Ultimately, I did not like the Goblin Chainwhirler build very much. The mana was way worse, forcing you play a lot of red sources in a deck that sometimes wants to cast Chart a Course twice in the same turn for one-mana each. The deck also had less spells than other versions, making Crackling Drakes, Goblin Electromancers, and the all-powerful Nivical Mizzet a lot worse.

Shahar suggested a card that ended up being just a better way to attack the Boros decks, which was Guilds of Ravnica Limited all-star Murmuring Mystic. Murmuring Mystic was the perfect size, at 1/5, allowing it to block Adanto Vanguard even with a Heroic Reinforcement being cast or a Benalish Marshal in play, and the tokens were perfect for blocking all the one-toughness creatures the white aggro decks like to put into play.

Another card that we didn't think of as a way to answer Adanto Vanguard was Entrancing Melody. It wasn't until we saw Kenji Tsumura 5-0'd a list with a very similar deck playing Entrancing Melody in the sideboard that we realized how perfect of an answer it was for Adanto Vanguard.

One card that Kenji didn't play that I am fairly certain is great is Divination. Divination is a fairly generic draw spell that hasn't seen a lot of Constructed play over the many times it has been legal, but I feel pretty confident that it is quite good right now, especially with Goblin Electromancer. For what it's worth, I think it's better in this deck than Chemister's Insight, even though Insight is an instant and has Jump-Start. The cheaper mana cost and play patterns like turn two Electromancer and turn three Electromancer plus Divination or Divination plus Lava Coil is just so powerful.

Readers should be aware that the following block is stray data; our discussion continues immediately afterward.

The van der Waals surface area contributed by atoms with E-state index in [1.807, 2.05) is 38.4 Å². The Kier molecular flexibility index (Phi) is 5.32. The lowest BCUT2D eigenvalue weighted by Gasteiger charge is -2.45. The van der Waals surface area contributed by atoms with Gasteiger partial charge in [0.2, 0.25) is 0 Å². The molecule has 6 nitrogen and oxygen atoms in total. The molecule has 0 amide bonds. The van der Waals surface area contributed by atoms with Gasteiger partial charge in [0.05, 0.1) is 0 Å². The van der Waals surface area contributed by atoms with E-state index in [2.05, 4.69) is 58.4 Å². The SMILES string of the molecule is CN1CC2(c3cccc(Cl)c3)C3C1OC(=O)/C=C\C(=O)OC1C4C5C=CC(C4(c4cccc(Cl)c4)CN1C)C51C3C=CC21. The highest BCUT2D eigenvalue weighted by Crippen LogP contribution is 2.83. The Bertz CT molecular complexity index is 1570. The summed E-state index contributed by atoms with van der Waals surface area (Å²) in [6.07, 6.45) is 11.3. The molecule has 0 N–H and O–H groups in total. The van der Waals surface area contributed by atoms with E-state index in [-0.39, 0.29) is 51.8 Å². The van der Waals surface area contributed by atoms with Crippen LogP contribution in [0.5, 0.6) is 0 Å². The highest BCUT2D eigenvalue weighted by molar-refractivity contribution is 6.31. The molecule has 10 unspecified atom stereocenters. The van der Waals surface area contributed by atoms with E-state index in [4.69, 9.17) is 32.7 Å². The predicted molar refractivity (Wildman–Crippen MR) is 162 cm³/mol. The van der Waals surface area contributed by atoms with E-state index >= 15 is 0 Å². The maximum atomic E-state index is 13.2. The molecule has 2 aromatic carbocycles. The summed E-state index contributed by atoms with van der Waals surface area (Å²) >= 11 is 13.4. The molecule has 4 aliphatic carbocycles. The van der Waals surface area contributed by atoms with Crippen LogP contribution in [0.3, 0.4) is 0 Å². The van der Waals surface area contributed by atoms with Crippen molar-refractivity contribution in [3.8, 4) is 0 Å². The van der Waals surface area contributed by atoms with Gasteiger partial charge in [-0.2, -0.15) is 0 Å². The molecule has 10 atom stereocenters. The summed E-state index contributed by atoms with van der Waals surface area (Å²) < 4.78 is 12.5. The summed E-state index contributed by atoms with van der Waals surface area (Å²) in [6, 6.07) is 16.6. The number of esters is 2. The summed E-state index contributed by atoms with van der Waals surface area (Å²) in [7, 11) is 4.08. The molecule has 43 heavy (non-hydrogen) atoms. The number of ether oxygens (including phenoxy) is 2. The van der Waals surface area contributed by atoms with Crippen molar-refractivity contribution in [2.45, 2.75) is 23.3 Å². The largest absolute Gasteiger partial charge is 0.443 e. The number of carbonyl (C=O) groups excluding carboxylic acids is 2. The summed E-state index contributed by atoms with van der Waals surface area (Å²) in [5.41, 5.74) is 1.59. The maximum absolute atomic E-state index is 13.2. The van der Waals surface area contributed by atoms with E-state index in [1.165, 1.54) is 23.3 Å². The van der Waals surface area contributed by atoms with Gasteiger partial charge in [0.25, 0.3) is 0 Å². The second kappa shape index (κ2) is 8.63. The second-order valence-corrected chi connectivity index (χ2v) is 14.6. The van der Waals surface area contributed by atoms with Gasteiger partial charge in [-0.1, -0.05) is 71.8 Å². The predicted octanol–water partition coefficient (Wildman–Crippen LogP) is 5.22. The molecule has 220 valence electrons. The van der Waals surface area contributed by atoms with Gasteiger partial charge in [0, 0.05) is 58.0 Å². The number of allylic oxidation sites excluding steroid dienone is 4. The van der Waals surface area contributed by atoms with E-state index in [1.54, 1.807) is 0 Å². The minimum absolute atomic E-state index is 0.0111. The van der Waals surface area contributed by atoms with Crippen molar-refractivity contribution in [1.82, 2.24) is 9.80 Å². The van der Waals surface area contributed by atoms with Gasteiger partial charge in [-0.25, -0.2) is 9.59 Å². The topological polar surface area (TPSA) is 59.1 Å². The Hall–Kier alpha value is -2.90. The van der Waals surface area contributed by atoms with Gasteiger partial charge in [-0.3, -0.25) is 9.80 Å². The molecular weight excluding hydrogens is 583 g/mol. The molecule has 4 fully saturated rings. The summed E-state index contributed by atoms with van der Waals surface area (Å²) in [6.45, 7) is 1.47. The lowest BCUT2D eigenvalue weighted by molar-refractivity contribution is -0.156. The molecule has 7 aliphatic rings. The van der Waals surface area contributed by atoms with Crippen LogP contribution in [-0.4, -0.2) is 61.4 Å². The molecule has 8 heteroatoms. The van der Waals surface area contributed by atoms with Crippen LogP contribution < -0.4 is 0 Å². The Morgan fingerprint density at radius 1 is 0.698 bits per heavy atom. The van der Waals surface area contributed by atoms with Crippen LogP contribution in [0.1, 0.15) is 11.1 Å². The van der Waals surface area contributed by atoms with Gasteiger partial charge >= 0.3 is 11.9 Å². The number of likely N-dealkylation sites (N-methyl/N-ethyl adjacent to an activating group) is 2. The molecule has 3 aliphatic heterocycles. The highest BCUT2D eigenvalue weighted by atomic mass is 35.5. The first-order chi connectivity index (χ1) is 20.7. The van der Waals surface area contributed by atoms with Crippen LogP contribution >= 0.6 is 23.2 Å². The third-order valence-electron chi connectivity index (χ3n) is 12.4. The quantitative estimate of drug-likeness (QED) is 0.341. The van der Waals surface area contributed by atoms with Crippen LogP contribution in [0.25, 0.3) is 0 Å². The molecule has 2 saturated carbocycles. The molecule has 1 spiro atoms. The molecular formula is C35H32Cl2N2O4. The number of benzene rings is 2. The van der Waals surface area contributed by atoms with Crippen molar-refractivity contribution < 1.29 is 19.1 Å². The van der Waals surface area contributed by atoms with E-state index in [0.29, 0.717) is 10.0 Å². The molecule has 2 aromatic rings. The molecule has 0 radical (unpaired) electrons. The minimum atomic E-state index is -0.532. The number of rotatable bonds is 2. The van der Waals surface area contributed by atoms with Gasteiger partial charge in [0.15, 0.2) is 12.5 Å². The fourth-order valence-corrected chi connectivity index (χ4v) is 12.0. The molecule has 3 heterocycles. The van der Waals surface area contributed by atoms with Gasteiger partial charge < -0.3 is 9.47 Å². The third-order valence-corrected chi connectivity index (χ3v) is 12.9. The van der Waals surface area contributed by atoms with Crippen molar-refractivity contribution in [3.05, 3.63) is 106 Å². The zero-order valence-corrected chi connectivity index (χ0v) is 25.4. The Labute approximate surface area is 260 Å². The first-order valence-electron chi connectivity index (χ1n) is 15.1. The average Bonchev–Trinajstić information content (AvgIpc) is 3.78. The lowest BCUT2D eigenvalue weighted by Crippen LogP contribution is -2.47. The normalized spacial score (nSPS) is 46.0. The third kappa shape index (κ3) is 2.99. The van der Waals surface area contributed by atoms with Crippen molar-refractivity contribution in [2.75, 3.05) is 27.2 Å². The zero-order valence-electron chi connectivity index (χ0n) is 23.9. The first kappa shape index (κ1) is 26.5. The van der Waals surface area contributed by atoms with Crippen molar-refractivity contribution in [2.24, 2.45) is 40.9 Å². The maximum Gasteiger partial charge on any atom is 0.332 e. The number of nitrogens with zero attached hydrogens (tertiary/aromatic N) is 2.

This is my current list.

I believe that Syncopate and Disdainful Stroke are the best Counterspells to main deck. While Ionize counters everything, it is less effective if you don't have a Goblin Electromancer in play and have to hold up three mana for it. Syncopate and Disdainful Stroke are also amazing with Goblin Electromancer, in that they are oftentimes one-mana Counterspells for huge effects like 4-5 mana planeswalkers.

Fight with Fire is a card that I went from loving to hating to feeling like exactly one copy is the right amount. I like that Fight with Fire kills things like Lyra and Niv-Mizzet, and it is surprisingly easy to get to enough mana to kick the card in this deck, but the problem with having too many cards like Fight with Fire in the deck is that they are mana inefficient without Goblin Electromancer. There are a lot of games where you don't see enough blue draw spells, which are needed to let you keep hitting land drops and interact with your opponent up the curve to kick Fight with Fire. Without a lot of Divinations or raided Chart a Courses, it can be tough to make it.

Beacon Bolt I also went from loving to hating to still hating, but I think one copy in the sideboard is fine as another way to kill big, problematic creatures. Beacon Bolt is also good against discard since you don't have to worry about it getting stripped out of your hand, making it an ideal removal spell against things like Nicol Bolas or Thief of Sanity.

Expansion // Explosion is a card that should probably be in the list as a one-of, but I haven't liked it that much. The upside with Goblin Electromancer is enormous, but it also often is very weak or a dead card until turn 6 or later. Still, it's likely an oversight to not have one copy because there are situations or games where it is the best card you could have.